In Gartner?s report, analyst Roberta Cozz says two key factors led to Apple?s drop in market share: consumers waiting for a rumored new iPhone, and consumers waiting for associated price cuts for older iPhones. Indeed, that was something Apple identified in its fourth-quarter earnings report, which slightly missed analyst expectations. Now pair that with a slew of strong Android offerings, from the Droid Bionic (pictured above) and Droid 3 to the HTC EVO 3D and Photon 4G. Consumers had a generous variety of large, dual-core Android stunners to choose from while waiting for Apple to deliver a new handset.

?Android has a diverse spectrum of devices, ranging from being inexpensive, well under $100, to high-end LTE devices. There?s a device at every price point and feature set,? Gartner analyst Hugues de la Vergne says.

Nonetheless, de la Vergne believes iOS will sweep away market dominance from Android next quarter (in the US at least), now that Apple has a wide gamut of iPhones available at a number of price points.

The Gartner report also notes that Windows Phone?s market share dropped, from 2.7 percent in the third quarter of 2010 to only 1.5 percent this year. Windows didn?t have much going on in the summer, with the spoils of its partnership with Nokia, namely the Nokia Lumia 800, only beginning to gain some prominence this quarter (unfortunately, the phone won?t even be available in the US until 2012). Nokia only has single-digit market share in the US, anyway.

Still, with some operators losing faith in RIM, de la Vergne says, especially as we wait for devices running BlackBerry?s new OS, Windows Phone has a nice window of opportunity in which it could pick up some market share.

Source: http://www.wired.com/gadgetlab/2011/11/android-dominates-q3-2011/?utm_source=feedburner&utm_medium=feed&utm_campaign=Feed%3A+wired%2Findex+%28Wired%3A+Index+3+%28Top+Stories+2%29%29

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Monday, November 14, 2011

France Keeps a Watchful Eye on Italy?s Troubled Finances

Published: November 13, 2011

First it was Athens. Then Rome. Could Paris be next?

Readers? Comments

While Italy has replaced Greece as the focus of anxiety amid Europe?s worsening debt crisis, investors are increasingly concerned about the outlook for France, whose banks are among the world?s biggest and are closely linked with their counterparts in the United States.

One crucial gauge of investor sentiment, the difference between what France pays to borrow versus what Germany pays, has doubled since the beginning of October, and last week reached its widest point since the formation of the euro currency zone in 1999. Meanwhile, speculation that France could soon lose the sterling triple-A rating on its sovereign debt intensified after Standard & Poor?s mistakenly told clients on Thursday that it was downgrading France?s debt.

The jump in Italian bond yields to more than 7 percent last week, on concern about Rome?s ability to borrow, reminded investors just how much Italian debt French banks hold.

But French banks also hold a lot of French government bonds, whose yields have risen in tandem with concerns that Paris?s finances may be strained as it foots a larger bill to help prevent the crisis from engulfing Italy.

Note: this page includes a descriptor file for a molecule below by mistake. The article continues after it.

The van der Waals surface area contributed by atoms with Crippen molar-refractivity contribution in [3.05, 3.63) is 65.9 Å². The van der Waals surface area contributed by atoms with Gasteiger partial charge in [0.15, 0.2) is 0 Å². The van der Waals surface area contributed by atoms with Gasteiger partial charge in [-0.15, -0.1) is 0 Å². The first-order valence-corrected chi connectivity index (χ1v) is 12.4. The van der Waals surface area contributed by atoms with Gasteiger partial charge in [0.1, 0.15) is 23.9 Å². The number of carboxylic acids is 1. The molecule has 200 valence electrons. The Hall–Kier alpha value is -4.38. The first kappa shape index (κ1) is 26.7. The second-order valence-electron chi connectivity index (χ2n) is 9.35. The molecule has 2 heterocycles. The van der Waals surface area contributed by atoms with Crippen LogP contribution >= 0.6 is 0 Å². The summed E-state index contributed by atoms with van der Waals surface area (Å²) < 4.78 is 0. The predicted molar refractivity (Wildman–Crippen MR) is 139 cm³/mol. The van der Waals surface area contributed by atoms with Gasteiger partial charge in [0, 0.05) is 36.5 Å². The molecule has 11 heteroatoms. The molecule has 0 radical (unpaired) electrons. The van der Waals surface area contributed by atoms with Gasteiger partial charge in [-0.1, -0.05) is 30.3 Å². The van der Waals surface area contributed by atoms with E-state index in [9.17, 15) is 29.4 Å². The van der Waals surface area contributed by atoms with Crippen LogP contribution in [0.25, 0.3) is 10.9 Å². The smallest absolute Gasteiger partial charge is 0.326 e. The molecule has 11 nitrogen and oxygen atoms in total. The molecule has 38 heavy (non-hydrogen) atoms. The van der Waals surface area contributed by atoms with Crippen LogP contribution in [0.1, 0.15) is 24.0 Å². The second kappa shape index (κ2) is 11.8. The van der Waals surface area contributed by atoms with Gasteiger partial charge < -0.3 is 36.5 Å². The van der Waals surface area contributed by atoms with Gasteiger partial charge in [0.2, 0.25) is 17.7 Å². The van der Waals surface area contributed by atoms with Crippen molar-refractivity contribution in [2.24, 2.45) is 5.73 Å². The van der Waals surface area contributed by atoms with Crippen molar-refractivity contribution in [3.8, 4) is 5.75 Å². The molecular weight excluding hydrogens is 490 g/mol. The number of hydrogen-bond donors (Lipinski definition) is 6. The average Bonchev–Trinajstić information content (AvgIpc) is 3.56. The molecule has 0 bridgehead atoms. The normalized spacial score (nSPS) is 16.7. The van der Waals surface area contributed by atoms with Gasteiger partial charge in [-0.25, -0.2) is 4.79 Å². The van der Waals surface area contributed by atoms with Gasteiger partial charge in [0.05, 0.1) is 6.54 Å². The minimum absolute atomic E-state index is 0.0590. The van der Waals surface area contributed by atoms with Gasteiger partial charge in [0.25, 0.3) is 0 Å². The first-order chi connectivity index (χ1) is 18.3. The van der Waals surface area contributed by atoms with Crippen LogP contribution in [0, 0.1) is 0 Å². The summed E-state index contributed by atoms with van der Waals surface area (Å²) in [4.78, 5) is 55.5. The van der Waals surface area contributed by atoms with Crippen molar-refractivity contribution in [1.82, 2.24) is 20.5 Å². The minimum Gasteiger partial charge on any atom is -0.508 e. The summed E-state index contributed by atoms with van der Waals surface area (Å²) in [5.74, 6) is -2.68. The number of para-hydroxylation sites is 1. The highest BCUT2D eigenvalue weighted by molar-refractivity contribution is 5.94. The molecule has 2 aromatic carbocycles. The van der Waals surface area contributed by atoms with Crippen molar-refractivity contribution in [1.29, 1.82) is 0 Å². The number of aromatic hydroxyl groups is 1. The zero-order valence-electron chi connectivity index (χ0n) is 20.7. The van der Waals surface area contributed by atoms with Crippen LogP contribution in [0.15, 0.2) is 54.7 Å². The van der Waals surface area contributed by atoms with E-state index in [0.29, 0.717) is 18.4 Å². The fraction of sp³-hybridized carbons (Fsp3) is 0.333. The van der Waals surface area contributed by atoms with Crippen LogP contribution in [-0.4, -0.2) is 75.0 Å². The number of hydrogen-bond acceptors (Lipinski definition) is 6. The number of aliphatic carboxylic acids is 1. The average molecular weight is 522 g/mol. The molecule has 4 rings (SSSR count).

?Once you are dealing with Italy, you are dealing with France as well,? said Hans Mikkelsen, senior credit strategist at Bank of America Merrill Lynch. ?This is cutting into the core.?

French banks are also more dependent on short-term financing than their rivals elsewhere, leaving them vulnerable if Italy?s problems create a Lehman-like freeze in credit markets.

For the moment, the ascent of a new interim government in Rome and the appointment of Mario Monti, a former European commissioner, as prime minister, have calmed those fears. French politicians, regulators and bankers insist that Italy?s problems are contained, and will not affect French banks, which have slashed their holdings of Italian sovereign debt in the last few months.

But French banks, and others on the Continent, have traditionally turned to American money-market funds to finance the gap between what they possess in deposits and what they owe, and though French banks have cut this borrowing substantially in recent months, it is still huge. At the end of October, money-market funds in the United States owned $84 billion worth of French debt.

Estimates for total American bank exposure to France vary widely. Direct holdings of French sovereign debt are small but total exposure runs into the hundreds of billions, according to the Bank for International Settlements. A recent Congressional Research Service report estimated that American bank exposure to German and French banks totaled more than $1.2 trillion

The roots of France?s exposure to Italy lie in the decision by French banks to expand aggressively over the last decade by acquiring banks there and operating big branch networks. BNP Paribas, which bought Banca Nazionale del Lavoro of Italy five years ago, holds 12.2 billion euros in Italian sovereign debt, despite reducing its Italian bond holdings by 40 percent since the summer and whittling its exposure to Italy to 1 percent of its total commitments.